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Stalls

Custom stall manufacturers make it easier than ever to build sturdy, safe, long-lasting, beautiful stalls in your new barn.

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The biggest dilemma you’ll face is choosing among the vast array of options and combinations available; again, safety and ventilation should be the most important factors.

A general rule of thumb for how big your stalls should be is no less than 1.5 times the length of your horse. One thing to keep in mind: You can put smaller horses in big stalls, but it’s a lot more difficult to squeeze big horses into small stalls. Just in terms of future marketability of your farm, you might want to install more spacious stalls since bigger seems to be better in the minds of many horse breeders and owners today.

Stall systems are attached to the support frame of your barn and typically consist of a combination of lumber and metal grills or heavy-duty mesh. Grills are generally made of galvanized steel that is powder-coated in a variety of colors. Most stall systems are designed for 2-by-6- or 2-by-8-inch lumber that is fitted, then secured into a metal frame. The board closest to the floor should always be pressure treated.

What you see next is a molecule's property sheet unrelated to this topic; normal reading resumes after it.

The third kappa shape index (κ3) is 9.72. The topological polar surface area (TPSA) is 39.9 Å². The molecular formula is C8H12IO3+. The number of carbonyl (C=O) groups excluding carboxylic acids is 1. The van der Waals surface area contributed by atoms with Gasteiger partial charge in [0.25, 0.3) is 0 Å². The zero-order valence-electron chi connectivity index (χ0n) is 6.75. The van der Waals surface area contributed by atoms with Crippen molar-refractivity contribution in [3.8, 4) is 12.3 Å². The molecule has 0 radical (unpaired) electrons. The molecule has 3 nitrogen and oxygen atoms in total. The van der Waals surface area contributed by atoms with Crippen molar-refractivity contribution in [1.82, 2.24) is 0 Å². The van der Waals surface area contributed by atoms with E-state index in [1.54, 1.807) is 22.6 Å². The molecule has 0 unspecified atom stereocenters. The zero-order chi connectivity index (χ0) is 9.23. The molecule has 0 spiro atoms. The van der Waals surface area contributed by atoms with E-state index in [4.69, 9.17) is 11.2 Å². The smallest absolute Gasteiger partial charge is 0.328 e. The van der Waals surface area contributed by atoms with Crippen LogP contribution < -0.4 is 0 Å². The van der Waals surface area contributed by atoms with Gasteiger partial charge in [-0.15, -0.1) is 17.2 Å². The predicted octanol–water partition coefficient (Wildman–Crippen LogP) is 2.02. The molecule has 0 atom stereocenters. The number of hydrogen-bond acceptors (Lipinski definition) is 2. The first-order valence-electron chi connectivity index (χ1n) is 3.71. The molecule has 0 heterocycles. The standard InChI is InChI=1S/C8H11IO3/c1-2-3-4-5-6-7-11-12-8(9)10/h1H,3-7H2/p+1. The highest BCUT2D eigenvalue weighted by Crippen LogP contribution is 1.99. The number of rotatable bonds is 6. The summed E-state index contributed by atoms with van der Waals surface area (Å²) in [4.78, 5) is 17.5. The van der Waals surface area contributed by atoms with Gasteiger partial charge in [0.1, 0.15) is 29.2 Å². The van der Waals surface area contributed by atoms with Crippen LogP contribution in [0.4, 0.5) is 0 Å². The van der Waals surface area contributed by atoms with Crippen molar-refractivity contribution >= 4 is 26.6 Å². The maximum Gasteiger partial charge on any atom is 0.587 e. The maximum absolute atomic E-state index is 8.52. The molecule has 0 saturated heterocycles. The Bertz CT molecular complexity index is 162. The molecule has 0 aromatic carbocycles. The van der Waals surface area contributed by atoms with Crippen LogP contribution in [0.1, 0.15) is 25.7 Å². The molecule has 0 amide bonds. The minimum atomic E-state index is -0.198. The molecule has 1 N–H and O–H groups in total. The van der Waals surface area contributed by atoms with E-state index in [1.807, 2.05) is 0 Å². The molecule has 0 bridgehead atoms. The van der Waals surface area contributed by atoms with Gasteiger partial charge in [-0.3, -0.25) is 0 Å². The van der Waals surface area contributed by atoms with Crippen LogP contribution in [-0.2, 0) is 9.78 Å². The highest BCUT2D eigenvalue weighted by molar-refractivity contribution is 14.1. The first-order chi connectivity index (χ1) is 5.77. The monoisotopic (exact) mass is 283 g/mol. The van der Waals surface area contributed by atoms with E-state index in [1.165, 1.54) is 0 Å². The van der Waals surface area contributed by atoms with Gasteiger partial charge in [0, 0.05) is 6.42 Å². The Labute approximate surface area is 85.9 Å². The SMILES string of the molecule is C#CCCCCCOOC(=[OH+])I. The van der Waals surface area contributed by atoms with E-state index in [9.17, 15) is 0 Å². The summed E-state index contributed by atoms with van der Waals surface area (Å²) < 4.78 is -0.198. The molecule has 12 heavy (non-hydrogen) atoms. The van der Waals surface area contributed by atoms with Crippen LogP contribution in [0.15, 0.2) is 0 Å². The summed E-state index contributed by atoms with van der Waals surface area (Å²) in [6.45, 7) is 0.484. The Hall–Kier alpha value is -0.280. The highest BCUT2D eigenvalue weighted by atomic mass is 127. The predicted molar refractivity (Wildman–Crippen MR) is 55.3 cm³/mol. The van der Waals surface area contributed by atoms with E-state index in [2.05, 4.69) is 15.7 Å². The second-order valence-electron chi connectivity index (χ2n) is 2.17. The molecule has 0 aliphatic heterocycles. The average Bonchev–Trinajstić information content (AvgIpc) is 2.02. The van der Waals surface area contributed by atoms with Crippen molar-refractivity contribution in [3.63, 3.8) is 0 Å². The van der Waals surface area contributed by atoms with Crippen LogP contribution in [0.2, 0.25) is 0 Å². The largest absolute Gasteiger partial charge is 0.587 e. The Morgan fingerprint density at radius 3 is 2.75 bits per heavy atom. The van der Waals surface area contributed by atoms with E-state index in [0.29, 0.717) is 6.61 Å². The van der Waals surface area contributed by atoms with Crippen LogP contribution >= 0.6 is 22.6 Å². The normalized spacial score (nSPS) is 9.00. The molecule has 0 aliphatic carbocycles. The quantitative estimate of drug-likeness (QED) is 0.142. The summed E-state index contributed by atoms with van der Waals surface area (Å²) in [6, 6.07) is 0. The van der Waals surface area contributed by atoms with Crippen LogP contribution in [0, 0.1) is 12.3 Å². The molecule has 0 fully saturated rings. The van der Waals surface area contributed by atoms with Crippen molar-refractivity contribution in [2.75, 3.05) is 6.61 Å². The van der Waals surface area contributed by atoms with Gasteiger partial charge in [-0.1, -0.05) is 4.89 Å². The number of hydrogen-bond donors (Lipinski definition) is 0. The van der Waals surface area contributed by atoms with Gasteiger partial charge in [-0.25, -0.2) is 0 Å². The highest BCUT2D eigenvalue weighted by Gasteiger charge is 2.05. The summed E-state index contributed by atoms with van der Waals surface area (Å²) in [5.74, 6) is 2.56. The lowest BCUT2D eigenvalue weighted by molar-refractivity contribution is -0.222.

If possible, inside and outside stall doors should face each other for ventilation purposes, and have latches that are part of the door itself. Overhead stall height without impediment should be a minimum of 10 feet. Feed troughs and water buckets should be separated so that horses can’t double-dip. And, even though swing-out hayrack/feed doors are very popular and convenient, horses are better off eating hay with their heads down.

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Reader Comments

renee    st louis, MO

2/13/2009 8:31:04 AM

All is good with this article if one is using pre-fab stall frames. This lacks info giving ideas in buliding and safety for basic custom made stalls that do not require the use of pre-fab frames. The old fashioned way of building a stall with in todays pole buildings.

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